Who, What, Why: How long can someone survive without food?
The circumstances surrounding Peter Skyllberg's survival are still being investigated. However, photographs taken of the inside of the car show empty food and drink wrappers, which could mean the 44-year-old had some sustenance.
The car was found on Friday at the end of a forest track more a little less than a mile from a main road in northern Sweden. Police say the temperature in the area had recently dropped to -22F (-30C).
Skyllberg says he had been inside the car since 19 December 2011.
Experts believe it is possible for the human body to survive without food for up to two months.
It's not the first example of humans subsisting on next to nothing for long periods of time.
- It is possible to survive for about 60 days without food - but usually in warmer conditions
- Snow on the car may have created an "igloo effect"
- Being inside a car might have conserved calories
Last year, a 56-year-old woman from British Columbia survived nearly 50 days in the Nevada wilderness on trail mix, sweets and stream water after being stranded in the mountains while her husband went in search of help. Hunters found Rita Chretien conscious and able to speak, although she had lost 20-30lb as a result of the ordeal.
Survival through hibernation
But even in the chronicles of food and water deprivation, Skyllberg's recent 60-day stint is an extreme case.
"It is at the bounds of possibility but not completely untenable," said Dr Mike Stroud, senior lecturer of Medicine and Nutrition at Southampton University.
Stroud, who accompanied veteran British adventurer Sir Ranulph Fiennes across the Antarctic, said it was possible to survive 60 days without food.
"That is about the time hunger strikers in prisons tend to die," said Stroud. "But they are normally in warmer conditions." In 1981, Republican prisoner Bobby Sands died in Northern Ireland's Maze prison after a hunger strike lasting 66 days.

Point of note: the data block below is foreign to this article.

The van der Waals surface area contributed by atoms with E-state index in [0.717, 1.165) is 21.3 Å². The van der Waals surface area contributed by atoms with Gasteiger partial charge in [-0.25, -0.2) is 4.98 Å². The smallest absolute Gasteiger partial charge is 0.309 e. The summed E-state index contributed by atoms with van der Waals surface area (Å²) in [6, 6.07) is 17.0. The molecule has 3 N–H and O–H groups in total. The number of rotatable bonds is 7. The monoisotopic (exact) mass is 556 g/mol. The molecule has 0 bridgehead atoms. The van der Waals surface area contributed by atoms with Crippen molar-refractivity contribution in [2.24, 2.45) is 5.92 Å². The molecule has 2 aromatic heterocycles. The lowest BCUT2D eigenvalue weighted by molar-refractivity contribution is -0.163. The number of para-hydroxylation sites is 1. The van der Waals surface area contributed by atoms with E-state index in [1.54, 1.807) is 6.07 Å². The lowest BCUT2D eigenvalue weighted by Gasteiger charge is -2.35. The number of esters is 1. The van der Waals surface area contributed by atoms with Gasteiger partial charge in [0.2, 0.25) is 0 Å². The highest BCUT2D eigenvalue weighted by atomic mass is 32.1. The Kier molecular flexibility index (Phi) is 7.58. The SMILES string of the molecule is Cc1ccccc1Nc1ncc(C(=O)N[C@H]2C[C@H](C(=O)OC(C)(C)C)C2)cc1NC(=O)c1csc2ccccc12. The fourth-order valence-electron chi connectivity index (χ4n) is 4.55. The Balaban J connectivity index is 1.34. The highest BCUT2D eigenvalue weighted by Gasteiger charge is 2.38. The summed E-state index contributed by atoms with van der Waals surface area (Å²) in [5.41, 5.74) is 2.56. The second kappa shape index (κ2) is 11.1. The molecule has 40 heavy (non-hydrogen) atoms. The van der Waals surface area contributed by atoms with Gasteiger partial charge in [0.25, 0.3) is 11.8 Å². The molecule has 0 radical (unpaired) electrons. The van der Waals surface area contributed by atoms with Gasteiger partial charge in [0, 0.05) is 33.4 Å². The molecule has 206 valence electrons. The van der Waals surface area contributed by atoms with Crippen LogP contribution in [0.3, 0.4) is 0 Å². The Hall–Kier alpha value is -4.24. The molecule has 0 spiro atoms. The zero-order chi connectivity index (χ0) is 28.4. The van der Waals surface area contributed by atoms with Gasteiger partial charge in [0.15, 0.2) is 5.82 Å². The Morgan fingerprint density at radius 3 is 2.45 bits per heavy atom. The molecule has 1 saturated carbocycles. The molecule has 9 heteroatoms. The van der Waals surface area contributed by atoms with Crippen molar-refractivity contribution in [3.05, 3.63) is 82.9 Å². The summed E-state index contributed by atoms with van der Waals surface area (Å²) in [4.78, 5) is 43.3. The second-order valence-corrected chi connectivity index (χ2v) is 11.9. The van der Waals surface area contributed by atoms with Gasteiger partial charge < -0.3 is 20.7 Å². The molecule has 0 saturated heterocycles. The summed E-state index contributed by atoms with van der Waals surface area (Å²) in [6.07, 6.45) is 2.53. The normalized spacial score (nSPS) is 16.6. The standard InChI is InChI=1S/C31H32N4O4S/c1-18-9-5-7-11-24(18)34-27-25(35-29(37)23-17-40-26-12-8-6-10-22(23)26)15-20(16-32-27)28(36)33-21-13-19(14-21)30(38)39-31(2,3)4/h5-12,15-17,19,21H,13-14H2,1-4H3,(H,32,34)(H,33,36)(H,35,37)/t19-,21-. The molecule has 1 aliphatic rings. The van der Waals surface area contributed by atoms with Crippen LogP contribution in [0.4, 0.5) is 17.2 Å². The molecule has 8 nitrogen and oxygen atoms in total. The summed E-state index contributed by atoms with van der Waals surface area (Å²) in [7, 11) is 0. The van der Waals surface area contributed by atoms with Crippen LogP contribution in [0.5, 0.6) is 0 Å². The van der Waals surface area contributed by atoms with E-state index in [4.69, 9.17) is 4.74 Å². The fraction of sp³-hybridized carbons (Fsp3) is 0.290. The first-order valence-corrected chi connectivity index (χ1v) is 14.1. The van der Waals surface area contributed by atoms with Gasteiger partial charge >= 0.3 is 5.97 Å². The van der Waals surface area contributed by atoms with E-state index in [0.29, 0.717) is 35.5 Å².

There are a number of factors that can influence a person's ability to survive, says Stroud, such as the way in which the body's metabolism slows down to conserve energy.
"The average resting human body, doing absolutely nothing, produces about 100 watts of body heat, which could function a light bulb," he says. "But under these circumstances the body will begin to make less and less heat to keep you warm. That's where a heavier body would have more of an advantage."
Stroud also says the amount of body fat a person has at the beginning of the ordeal may not count as much as one might imagine.
Catherine Collins, spokeswoman for the British Dietetics Association explains that "the body can remodel during starvation to minimise the amount of calories it needs".
When the body stops getting food, it has to live on the stored sugars. The liver and muscles store glucose - the primary fuel source - as glycogen. This glycogen can then be converted into glucose.
When this runs out, fat is then converted into a secondary energy supply called ketone bodies. After the fat runs out, she says, the body must take recycled protein from the system and eventually from the muscles to convert to energy. But this, she says, is "very expensive" fuel for the body because "it's wasting important tissue reserves".
"It's like being in a cold house and burning Chippendale furniture instead of firewood," she says.
However, the resulting muscle loss slows the body's furnace, causing it to burn calories at a slower rate. "So whatever calorie supply you have will last you longer," she says.
"In a way you're trying to eke out what you've got left to help you survive."